Cell. 2020 Dec 19;S0092-8674(20)31619-6. doi: 10.1016/j.cell.2020.11.047. Online ahead of print.
Pablo Ávalos Prado 1, Stephanie Häfner 1, Yannick Comoglio 1, Brigitte Wdziekonski 1, Christophe Duranton 2, Bernard Attali 3, Jacques Barhanin 2, Guillaume Sandoz 4
1 Université Cote d’Azur, CNRS, INSERM, iBV, Nice, France; Laboratories of Excellence, Ion Channel Science and Therapeutics, Nice, France.
2 Laboratories of Excellence, Ion Channel Science and Therapeutics, Nice, France; Université Côte d’Azur, CNRS, LP2M, Medical Faculty, Nice, France.
3 Department of Physiology and Pharmacology, Sackler Faculty of Medicine and Sagol School of Neurosciences, Tel Aviv University, Tel Aviv, Israel.
4 Université Cote d’Azur, CNRS, INSERM, iBV, Nice, France; Laboratories of Excellence, Ion Channel Science and Therapeutics, Nice, France. Electronic address: email@example.com.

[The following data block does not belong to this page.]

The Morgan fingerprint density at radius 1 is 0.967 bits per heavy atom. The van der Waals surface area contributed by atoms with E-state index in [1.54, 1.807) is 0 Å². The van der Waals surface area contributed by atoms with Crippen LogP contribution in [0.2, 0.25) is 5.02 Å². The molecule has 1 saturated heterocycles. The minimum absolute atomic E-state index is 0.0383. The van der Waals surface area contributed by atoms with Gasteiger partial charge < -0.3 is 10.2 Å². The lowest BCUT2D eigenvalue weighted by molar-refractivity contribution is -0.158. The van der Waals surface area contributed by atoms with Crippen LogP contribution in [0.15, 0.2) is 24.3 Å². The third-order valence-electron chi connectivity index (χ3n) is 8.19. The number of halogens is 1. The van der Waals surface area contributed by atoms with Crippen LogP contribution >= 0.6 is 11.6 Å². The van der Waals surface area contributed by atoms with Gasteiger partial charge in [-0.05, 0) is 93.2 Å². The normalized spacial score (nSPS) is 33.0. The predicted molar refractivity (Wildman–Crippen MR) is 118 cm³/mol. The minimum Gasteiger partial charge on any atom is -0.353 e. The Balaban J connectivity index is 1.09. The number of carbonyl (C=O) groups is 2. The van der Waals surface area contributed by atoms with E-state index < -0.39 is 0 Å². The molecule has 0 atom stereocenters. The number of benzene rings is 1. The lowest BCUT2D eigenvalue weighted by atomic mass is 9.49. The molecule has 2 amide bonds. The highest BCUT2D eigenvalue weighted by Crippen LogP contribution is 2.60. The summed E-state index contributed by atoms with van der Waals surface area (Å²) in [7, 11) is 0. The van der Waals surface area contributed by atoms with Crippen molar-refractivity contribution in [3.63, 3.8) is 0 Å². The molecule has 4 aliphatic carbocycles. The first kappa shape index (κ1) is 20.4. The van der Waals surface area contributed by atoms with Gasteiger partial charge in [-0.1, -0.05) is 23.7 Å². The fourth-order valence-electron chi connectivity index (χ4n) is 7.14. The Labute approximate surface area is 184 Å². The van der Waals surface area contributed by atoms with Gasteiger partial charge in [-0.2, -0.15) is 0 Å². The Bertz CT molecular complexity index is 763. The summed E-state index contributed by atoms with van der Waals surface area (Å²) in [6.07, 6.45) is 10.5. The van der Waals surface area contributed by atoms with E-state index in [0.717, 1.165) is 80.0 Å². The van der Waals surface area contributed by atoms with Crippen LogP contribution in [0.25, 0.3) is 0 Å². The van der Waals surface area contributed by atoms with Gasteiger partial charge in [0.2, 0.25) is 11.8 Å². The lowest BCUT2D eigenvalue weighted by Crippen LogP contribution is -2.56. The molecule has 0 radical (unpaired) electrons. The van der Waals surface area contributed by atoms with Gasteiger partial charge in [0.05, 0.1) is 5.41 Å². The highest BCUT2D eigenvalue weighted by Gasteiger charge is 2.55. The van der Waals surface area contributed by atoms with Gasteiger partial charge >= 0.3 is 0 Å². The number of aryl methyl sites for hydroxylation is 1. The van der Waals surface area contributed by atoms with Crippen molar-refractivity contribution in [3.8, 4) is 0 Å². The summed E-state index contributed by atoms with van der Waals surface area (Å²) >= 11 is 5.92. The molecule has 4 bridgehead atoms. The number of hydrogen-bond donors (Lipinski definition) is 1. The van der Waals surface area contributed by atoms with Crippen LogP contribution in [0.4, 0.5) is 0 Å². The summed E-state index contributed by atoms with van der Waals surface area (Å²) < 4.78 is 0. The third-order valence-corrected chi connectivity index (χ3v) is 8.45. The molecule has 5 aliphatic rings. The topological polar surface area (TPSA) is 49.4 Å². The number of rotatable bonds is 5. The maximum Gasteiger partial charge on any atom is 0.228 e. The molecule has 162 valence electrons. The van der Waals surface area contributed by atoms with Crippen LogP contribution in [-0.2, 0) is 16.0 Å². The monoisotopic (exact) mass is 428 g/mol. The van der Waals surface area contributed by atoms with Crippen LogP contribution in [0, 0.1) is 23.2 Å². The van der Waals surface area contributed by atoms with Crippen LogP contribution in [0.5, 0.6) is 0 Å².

Determination of what is the specificity of subunits composing a protein complex is essential when studying gene variants on human pathophysiology. The pore-forming α-subunit KCNQ1, which belongs to the voltage-gated ion channel superfamily, associates to its β-auxiliary subunit KCNE1 to generate the slow cardiac potassium IKs current, whose dysfunction leads to cardiac arrhythmia. Using pharmacology, gene invalidation, and single-molecule fluorescence assays, we found that KCNE1 fulfils all criteria of a bona fide auxiliary subunit of the TMEM16A chloride channel, which belongs to the anoctamin superfamily. Strikingly, assembly with KCNE1 switches TMEM16A from a calcium-dependent to a voltage-dependent ion channel. Importantly, clinically relevant inherited mutations within the TMEM16A-regulating domain of KCNE1 abolish the TMEM16A modulation, suggesting that the TMEM16A-KCNE1 current may contribute to inherited pathologies. Altogether, these findings challenge the dogma of the specificity of auxiliary subunits regarding protein complexes and questions ion channel classification.